• It must offer ways of establishing connections with network elements of various vendors for the purposes of administration and configuration.
  • Finally, for troubleshooting purposes, it must be able to be deployed with minimal overheads in any part of the network.
In short, our intention was to construct something that could be used like meteorological balloons or sonar buoys: off-the-self and easily redeployable after use.

3. Network Monitoring Station

From the very beginning, the design team wanted a platform that could accommodate a large number of tools for network monitoring and management. The requirement that the station should operate in wiring closets without a monitor, keyboard or mouse effectively disqualified all Windows platforms. From the available UNIX or UNIX-like systems we eventually chose OpenBSD 2.3 for the following reasons:
  • Like other free UNIX-clones, a large number of programs like tcpdump, snmpd, ssh, etc. are either supported in the base release or can be easily ported.
  • The designers of OpenBSD have paid a lot of attention to the security profile of the system, creating a robust environment that is resistant to security related attacks (
  • Most importantly, the system supports IPsec out of the box.
The next big decision that we took, was to dispense with a hard disk. The reason behind this decision was twofold, reliability and support. Older equipment, like the ones we use, tend to have problems with their hard drives, especially in the kind of hot environments that we let them operate. Greece is pretty hot in the summer and these PCs are left running in offices without air-conditioning for extended periods of time. Hard disks contribute a fair amount of heat and are also more prone to failure in these conditions.

The second and more important reason was related to the way that these machines were intended to be used. For our purposes, hard disks are already huge and are getting bigger all the time. This free space can cause all kinds of trouble; for example, it can be filled with data that should not be stored in the monitoring station in the first place. This means that stations can no longer be redeployed easily because this information must be backed up, or processed. Secondly, if a station is compromised, the intruders will be able to use this space as a bridgehead, transferring and installing tools that will enable them to attack other network assets.

On the other hand, diskless machines bring with them a whole collection of problems and administrative headaches. They are also basically incompatible with our intention of using standalone machines with encrypted tunnels for all communications between the monitoring stations.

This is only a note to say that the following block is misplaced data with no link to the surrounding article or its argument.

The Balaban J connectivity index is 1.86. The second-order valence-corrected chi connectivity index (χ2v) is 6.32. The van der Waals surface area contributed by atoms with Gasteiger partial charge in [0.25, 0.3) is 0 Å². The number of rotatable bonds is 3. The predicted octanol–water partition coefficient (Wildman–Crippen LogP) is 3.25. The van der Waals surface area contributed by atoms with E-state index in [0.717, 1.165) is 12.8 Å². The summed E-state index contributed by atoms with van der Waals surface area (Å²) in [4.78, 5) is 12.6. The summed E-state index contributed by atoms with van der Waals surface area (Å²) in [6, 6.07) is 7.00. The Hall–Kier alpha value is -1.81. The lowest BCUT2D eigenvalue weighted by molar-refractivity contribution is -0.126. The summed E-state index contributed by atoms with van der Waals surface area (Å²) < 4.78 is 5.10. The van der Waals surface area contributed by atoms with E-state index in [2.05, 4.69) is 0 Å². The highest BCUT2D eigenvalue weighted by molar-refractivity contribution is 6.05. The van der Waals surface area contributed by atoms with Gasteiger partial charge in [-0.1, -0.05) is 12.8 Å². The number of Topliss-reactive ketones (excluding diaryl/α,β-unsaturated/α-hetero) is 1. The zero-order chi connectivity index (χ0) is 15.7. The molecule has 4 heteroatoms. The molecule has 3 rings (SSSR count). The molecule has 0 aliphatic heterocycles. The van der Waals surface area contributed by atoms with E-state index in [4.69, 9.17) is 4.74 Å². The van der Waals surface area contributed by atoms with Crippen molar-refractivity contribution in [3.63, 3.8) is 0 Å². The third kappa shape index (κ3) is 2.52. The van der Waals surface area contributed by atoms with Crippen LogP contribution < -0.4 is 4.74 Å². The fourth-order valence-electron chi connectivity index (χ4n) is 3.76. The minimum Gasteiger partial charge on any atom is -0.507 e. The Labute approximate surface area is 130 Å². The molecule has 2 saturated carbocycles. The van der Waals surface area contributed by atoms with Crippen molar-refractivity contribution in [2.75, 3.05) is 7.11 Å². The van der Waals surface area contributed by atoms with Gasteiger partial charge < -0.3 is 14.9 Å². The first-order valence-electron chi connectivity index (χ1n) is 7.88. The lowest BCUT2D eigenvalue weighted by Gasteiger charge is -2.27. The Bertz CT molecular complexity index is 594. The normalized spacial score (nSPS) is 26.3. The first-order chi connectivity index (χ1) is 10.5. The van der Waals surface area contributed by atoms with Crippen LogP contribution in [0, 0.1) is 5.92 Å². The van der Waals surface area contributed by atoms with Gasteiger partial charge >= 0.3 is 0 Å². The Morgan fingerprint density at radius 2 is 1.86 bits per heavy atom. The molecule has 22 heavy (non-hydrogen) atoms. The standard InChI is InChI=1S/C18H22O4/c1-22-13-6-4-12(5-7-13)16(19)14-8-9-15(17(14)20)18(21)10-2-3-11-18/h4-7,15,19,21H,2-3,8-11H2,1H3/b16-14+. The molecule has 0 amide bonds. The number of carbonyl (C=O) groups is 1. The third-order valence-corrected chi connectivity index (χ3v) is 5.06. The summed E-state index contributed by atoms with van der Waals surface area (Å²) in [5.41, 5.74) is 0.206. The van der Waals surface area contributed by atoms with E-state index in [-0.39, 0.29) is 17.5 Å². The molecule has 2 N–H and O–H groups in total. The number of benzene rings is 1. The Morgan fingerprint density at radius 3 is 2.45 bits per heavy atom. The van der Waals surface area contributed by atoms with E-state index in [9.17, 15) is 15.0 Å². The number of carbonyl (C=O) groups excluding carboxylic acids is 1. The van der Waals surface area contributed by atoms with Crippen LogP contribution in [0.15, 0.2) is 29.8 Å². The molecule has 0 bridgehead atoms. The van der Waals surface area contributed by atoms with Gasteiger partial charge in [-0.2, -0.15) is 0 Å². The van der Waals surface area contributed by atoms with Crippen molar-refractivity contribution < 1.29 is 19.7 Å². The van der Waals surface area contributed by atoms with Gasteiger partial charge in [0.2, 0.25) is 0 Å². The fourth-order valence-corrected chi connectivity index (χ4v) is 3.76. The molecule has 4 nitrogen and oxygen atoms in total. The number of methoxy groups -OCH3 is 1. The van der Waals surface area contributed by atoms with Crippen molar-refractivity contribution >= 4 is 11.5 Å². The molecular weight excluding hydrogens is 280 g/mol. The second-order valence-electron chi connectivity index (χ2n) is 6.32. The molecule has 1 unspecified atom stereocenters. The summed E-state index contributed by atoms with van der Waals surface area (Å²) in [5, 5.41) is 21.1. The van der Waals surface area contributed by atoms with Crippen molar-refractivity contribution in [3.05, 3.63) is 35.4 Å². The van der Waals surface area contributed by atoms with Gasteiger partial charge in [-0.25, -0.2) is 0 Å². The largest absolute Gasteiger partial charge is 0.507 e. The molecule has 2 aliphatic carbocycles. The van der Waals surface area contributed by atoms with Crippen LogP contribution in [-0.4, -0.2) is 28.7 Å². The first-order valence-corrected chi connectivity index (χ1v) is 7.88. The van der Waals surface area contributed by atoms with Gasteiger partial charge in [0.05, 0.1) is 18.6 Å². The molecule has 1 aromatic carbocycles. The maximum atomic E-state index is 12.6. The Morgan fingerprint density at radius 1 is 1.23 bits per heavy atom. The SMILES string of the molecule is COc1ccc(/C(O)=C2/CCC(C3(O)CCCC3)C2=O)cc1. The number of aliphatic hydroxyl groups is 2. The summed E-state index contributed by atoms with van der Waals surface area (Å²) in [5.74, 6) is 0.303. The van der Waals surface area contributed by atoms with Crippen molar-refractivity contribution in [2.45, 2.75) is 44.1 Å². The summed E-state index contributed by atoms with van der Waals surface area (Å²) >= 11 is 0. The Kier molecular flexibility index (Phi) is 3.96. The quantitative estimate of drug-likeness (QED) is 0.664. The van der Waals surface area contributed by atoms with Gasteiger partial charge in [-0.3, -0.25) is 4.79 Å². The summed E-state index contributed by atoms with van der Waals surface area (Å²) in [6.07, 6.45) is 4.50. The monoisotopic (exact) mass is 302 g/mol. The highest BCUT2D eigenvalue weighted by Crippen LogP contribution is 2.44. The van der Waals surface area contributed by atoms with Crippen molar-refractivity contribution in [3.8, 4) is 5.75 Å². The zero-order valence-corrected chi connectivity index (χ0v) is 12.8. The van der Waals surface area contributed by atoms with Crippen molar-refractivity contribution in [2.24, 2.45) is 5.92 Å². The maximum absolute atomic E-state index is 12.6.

Instead, we adopted the techniques used by the PICOBSD project which is a collection of FreeBSD configurations that can be accommodated within a single boot floppy ( The PICOBSD project provides configurations for a dial-up router, dial-in router (ISP access server), general purpose router and firewall. The PICOBSD technique links the code of all the executables that we wish to be available at runtime in a single executable using the cruchgen utility. [Silv98] The single executable alters its behaviour depending on the name under which it is run (argv[0]). By linking this executable to the names of the individual utilities we can create a fully functional /stand directory. The root of the runtime file system together with the executable and associated links are placed in a ramdisk that is stored within the kernel binary. The kernel is then compressed (using gzip) and placed on a bootable floppy. This floppy also contains the /etc directory of the running system in uncompressed form to allow easy configuration of the runtime parameters. At boot time, the kernel is copied from the floppy disk to main memory, uncompressed and executed. The file system root is then located in the ramdisk. The floppy disk is mounted and the /etc directory copied to the ramdisk. At this point the floppy is no longer needed and may be removed. The system is running entirely off the ramdisk and goes multi-user running the /etc/rc* scripts. Once the boot process is complete, user logins from the console or the network are allowed. The floppy is usually write-protected so changes in the system configuration do not survive reboots. However, there exists a utility that can copy the contents of the ramdisk /etc directory to the floppy, thus making the running configuration, permanent.

The aggregation of the system executables in a single file and the compression of the entire kernel allows a surprising number of facilities to be made available despite the small size of the boot medium. Some of these services are described below:

  • Accessing the system

  • The system establishes IPsec tunnels to a number of other secure hosts while shutting non-essential conventional IP ports through a packet filter (ipf). The initial configuration assumes statically assigned IP addresses and /etc/hosts table. Once the tunnels are running, a connection to the DNS server of the secure network may be established.